Welcome to austinagrodolce … My family and I garden with more intention and enthusiasm than allocated budget or overall design plan. It shows. Wildlife populations don't seem to notice our lack of cohesive design, they just like the native plants here. It seems by growing local we've thrown out a welcome mat. Occasionally, we're surprised at who (and what) shows up.

Tuesday, May 6, 2008

Rrrrrradicchio have rrridges

Ooops- singular - "has" ridges....Singular or plural, some food names are just fun to say.  

Last week for instance we had Pink Chiogga beets.  Not only were they gorgeous once prepared, they were fun to talk about.  Treviso Radicchio, likewise.  Albino beets?  Check and double check. 

When I am throwing such terms around casually in conversation, I just sound so much more cosmopolitan to my own ears.  And my own ears are the ones I care most about.  You too?

Last night I managed to work the phrase "Treviso Radicchio" into our dinnertime conversation about 43 times.  "Hang on!" I started, "Dinner is almost ready.  Just as soon as I get this Treviso Radicchio plated I'll be right out.".  And as I was walking in, "Would you take a gander at this radicchio?  You don't see colors like that on your dinner plate too often." Or eventually, "Don't you just love this Treviso Radicchio, sweetheart?" mumbling now with my mouth full.  

Due to my "recovery" status with more complacently accepting my spouse's personal food likes and more pertinently, dislikes, we won't go into his answer to that question at this point.  Suffice it to say I managed to chatter on about the radicchio and how next time I will prepare it differently to suit his palate even though it was certainly wonderful just the way I'd fixed it already.... Yep, I pretty much had all the fun my husband could stand,  just saying the name.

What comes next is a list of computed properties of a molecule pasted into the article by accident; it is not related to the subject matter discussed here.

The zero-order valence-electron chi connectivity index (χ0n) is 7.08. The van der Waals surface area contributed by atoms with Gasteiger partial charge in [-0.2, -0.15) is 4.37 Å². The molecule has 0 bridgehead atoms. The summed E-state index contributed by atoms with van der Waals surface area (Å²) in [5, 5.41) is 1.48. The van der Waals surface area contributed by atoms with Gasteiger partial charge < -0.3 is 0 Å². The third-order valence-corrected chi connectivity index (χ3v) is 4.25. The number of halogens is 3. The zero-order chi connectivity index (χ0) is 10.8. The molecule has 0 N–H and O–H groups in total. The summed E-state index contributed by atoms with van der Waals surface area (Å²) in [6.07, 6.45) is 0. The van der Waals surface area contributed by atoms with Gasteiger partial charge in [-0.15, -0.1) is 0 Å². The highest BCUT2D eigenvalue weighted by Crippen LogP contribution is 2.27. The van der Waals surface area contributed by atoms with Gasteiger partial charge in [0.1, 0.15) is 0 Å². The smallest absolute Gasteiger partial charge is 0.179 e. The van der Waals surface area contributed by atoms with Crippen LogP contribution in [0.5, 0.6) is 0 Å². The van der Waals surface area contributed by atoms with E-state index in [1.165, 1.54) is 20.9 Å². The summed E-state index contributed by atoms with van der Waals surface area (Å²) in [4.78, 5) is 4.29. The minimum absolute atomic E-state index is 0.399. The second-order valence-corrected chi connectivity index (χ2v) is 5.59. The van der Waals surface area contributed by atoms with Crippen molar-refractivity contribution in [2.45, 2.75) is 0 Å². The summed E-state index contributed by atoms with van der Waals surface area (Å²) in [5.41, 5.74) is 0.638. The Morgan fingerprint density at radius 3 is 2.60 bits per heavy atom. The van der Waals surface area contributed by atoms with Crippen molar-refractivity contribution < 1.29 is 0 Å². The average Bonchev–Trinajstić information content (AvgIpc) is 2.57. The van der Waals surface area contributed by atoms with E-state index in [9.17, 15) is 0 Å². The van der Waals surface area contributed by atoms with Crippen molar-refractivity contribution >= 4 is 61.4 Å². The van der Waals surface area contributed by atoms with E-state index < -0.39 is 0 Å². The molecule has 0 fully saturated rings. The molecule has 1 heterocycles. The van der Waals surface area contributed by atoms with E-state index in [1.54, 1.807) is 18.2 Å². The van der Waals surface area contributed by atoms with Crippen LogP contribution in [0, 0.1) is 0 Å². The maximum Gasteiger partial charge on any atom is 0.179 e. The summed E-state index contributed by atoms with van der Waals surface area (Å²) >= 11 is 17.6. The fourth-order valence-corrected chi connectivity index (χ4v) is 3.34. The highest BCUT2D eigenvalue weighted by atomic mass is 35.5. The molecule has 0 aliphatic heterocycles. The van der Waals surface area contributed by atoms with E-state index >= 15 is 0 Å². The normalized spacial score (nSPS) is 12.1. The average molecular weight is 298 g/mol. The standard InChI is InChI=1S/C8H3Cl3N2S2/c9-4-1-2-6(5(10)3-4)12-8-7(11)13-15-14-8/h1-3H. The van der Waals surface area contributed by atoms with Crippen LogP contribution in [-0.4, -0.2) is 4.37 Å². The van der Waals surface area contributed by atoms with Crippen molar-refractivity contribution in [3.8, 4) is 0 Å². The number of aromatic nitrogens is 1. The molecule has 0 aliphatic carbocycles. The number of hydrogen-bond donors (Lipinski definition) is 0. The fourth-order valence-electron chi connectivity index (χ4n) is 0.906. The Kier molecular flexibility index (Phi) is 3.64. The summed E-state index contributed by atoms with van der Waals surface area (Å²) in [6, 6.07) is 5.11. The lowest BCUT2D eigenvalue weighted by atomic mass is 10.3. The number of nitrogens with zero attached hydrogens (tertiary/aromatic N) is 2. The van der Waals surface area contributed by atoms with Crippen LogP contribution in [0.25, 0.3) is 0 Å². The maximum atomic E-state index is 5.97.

Last night's Italian Chicory (ha - you thought I was going to say radicchio again) was prepared using a combination of the recipe provided in our Basketeer newsletter along with a slightly different dressing I already had on hand.  I'd never have tried grilling a head of  lettuce but after some quick checking, grilling is a very typical way to prepare and serve this variety.   I thought the novelty of hot salad with cool dressing would be a nice treat, and certainly the colors on the plate were delightful, even if my husband is now fairly well convinced he is not a radicchio aficionado.  Oooh- there's another great one...radicchio aficionado -just rolls off your tongue.

So I cut the radicchio in half, oiled it up, grilled it, and then threw the dressing on, wiggling the leaves around a little to let it slide in between, before cutting the stem end off to plate and serve. Although it did require a knife and fork to eat, it was still tender and nicely peppery tasting.